The “majority” of the squatters at Rock Hall, St. Philip have applications for housing solutions languishing in Government departments across the country and in many cases had exhausted all reasonable options.
This is the contention of St. Philip South Member of Parliament and Minister of Agriculture, Indar Weir in whose constituency the area sits, as he responded to criticism of Government’s pledge to assist members of the illegal community.
So earnest is the Mia Mottley administration’s commitment to poverty eradication, Weir suggests Government will be looking to accommodate other squatters where possible.
“We have to be very caring and very humane in all of this and I am saying those people have exhausted all options now… We are not going to join any conversation that says we should be unkind to these people. We have to find a solution. We find solutions for many other things in this country and I see nothing wrong with finding a solution for people who work for $600 a month,” Weir declared on Starcom Network’s call-in programme, Down to Brass Tacks.
Pointing to statistics from social workers, he said: “As much as people talk, we still have to make sense and be responsible and I am telling you …we have people there who will never be able to acquire a house or land and those are the people who resort to squatting… and they’re not doing it out of ill-will or being sinister. They’re doing it because they have no choice and nowhere to turn.”
The agriculture minister went on to rubbish suggestions in the media that the majority of squatters are non-nationals and argued that based on his own research, that most Barbadian squatters had existing housing applications, which have not been dealt with.
“We are making sure we identify the people living below the poverty line and many of their names will show up at the Welfare [Department], at Rural Development Commission, Urban Development Commission and National Housing Corporation. Many of them there [at Rock Hall] moved from St Lucy, St Peter, Christ Church, St Michael, various parts of St Philip, St John and other parts of Barbados because they had family disputes, were put out of the house and can’t find anywhere and resorted to squatting.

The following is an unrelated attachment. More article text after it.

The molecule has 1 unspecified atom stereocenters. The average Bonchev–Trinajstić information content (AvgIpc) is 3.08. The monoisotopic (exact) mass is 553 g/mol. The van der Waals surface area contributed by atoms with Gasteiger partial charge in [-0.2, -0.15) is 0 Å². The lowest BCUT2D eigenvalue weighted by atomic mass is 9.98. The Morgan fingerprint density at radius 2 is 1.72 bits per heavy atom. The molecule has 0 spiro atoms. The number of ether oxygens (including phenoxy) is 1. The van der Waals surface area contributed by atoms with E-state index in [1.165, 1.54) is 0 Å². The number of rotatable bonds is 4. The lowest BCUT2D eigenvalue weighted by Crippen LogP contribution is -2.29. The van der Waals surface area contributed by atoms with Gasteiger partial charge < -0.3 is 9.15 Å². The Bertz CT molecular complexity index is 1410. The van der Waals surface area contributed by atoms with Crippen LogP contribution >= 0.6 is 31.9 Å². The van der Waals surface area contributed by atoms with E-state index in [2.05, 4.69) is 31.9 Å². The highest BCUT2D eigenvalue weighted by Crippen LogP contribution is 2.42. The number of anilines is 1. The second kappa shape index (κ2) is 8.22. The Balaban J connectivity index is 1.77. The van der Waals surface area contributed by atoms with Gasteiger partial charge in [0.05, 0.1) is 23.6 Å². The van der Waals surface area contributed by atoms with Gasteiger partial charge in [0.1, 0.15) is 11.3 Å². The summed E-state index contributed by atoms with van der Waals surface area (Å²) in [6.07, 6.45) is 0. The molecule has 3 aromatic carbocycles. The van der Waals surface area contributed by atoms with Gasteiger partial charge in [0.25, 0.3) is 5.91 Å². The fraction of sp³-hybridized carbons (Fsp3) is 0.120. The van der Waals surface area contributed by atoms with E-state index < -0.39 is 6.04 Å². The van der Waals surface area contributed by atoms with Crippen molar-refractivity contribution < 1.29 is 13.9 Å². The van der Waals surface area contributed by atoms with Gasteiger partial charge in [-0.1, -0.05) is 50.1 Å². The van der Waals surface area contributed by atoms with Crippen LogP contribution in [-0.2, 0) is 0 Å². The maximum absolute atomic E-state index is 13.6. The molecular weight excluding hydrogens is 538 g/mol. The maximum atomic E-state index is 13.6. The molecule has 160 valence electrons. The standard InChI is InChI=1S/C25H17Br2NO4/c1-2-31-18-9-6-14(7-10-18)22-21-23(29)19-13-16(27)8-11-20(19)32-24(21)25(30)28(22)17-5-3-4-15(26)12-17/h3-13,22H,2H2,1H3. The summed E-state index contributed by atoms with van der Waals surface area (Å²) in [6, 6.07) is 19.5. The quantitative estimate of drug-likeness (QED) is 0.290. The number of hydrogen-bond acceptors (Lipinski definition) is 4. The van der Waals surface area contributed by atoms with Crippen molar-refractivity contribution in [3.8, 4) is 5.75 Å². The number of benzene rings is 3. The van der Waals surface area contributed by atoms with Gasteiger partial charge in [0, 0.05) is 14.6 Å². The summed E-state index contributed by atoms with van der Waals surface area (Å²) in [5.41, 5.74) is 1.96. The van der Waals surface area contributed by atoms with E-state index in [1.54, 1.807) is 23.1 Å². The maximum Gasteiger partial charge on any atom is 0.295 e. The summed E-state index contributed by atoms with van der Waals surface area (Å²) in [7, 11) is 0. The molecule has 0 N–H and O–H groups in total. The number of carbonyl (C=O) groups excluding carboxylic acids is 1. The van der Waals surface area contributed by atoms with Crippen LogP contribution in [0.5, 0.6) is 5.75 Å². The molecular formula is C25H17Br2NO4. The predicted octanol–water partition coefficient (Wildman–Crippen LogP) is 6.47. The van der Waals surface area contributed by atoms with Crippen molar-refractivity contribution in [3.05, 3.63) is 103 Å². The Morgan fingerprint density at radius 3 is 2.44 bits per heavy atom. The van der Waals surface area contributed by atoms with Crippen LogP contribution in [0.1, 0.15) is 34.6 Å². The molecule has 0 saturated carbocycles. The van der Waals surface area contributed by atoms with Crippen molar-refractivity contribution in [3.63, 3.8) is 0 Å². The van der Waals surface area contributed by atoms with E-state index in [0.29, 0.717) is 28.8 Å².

“The non-nationals who are there, are people who are within a different income group or are living with a husband or wife and they are not being given any grant of any sort,” he said.
When questioned about what should be done with other squatters in Barbados, Weir said: “You have to look at the type of property they’re on. Is it someone else’s private property? Can it be compulsorily acquired? Is it Government land? Can it be used to help convert those people into regularized living conditions? If it can be, that is the solution,” he said.
“A lot of that is pride and ignorance. Let us deal with the hardcore issues. I am not going to allow a person’s pride to blur a discussion that seeks to regularize the living conditions of people who themselves know that they are not comfortable with what they’re doing.”
The St Philip South representative also explained that the entire area known as Rock Hall does not rest on the landfill. Instead, he suggested the more recently inhabited sections are sitting on the dump.
“What I do know with a high degree of certainty is that the information being spewed currently is incorrect and there is a majority of Barbadians over there and Rock Hall is not all dump. That is where we really have to do the preparation so that we can have a clear understanding of what is taking place, because there are people living in Rock Hall that are not living on any dump and are not squatting,” said Weir.